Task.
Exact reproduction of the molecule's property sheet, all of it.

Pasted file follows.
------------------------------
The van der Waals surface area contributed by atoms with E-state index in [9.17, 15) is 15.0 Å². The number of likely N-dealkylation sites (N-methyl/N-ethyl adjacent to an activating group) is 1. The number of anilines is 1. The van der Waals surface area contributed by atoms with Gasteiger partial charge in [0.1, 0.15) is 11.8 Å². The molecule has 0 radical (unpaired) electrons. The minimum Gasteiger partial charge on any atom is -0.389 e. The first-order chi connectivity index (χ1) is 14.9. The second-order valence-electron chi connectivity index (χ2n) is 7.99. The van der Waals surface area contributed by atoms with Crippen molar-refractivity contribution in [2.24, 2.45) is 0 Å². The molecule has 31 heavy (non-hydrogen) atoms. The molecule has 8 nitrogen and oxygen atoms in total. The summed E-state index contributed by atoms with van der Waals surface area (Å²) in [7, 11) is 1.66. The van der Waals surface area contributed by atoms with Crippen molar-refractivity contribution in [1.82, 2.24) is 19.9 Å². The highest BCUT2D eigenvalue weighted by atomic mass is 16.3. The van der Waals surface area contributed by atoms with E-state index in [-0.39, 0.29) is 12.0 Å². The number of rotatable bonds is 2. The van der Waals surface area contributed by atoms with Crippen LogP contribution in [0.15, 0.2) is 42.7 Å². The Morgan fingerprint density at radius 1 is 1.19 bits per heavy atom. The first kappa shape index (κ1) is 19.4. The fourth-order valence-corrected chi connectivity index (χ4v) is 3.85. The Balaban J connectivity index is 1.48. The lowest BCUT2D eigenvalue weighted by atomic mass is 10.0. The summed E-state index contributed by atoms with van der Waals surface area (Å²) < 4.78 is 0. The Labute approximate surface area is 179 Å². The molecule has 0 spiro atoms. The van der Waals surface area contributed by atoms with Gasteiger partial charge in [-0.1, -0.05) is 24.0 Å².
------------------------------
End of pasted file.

The van der Waals surface area contributed by atoms with E-state index in [9.17, 15) is 15.0 Å². The number of likely N-dealkylation sites (N-methyl/N-ethyl adjacent to an activating group) is 1. The number of anilines is 1. The van der Waals surface area contributed by atoms with Gasteiger partial charge in [0.1, 0.15) is 11.8 Å². The molecule has 0 radical (unpaired) electrons. The minimum Gasteiger partial charge on any atom is -0.389 e. The first-order chi connectivity index (χ1) is 14.9. The second-order valence-electron chi connectivity index (χ2n) is 7.99. The van der Waals surface area contributed by atoms with Crippen molar-refractivity contribution in [2.24, 2.45) is 0 Å². The molecule has 31 heavy (non-hydrogen) atoms. The molecule has 8 nitrogen and oxygen atoms in total. The summed E-state index contributed by atoms with van der Waals surface area (Å²) in [7, 11) is 1.66. The van der Waals surface area contributed by atoms with Crippen molar-refractivity contribution in [1.82, 2.24) is 19.9 Å². The highest BCUT2D eigenvalue weighted by atomic mass is 16.3. The van der Waals surface area contributed by atoms with E-state index in [-0.39, 0.29) is 12.0 Å². The number of rotatable bonds is 2. The van der Waals surface area contributed by atoms with Crippen LogP contribution in [0.15, 0.2) is 42.7 Å². The Morgan fingerprint density at radius 1 is 1.19 bits per heavy atom. The first kappa shape index (κ1) is 19.4. The fourth-order valence-corrected chi connectivity index (χ4v) is 3.85. The Balaban J connectivity index is 1.48. The lowest BCUT2D eigenvalue weighted by atomic mass is 10.0. The summed E-state index contributed by atoms with van der Waals surface area (Å²) < 4.78 is 0. The Labute approximate surface area is 179 Å². The molecule has 0 spiro atoms. The van der Waals surface area contributed by atoms with Gasteiger partial charge in [-0.1, -0.05) is 24.0 Å².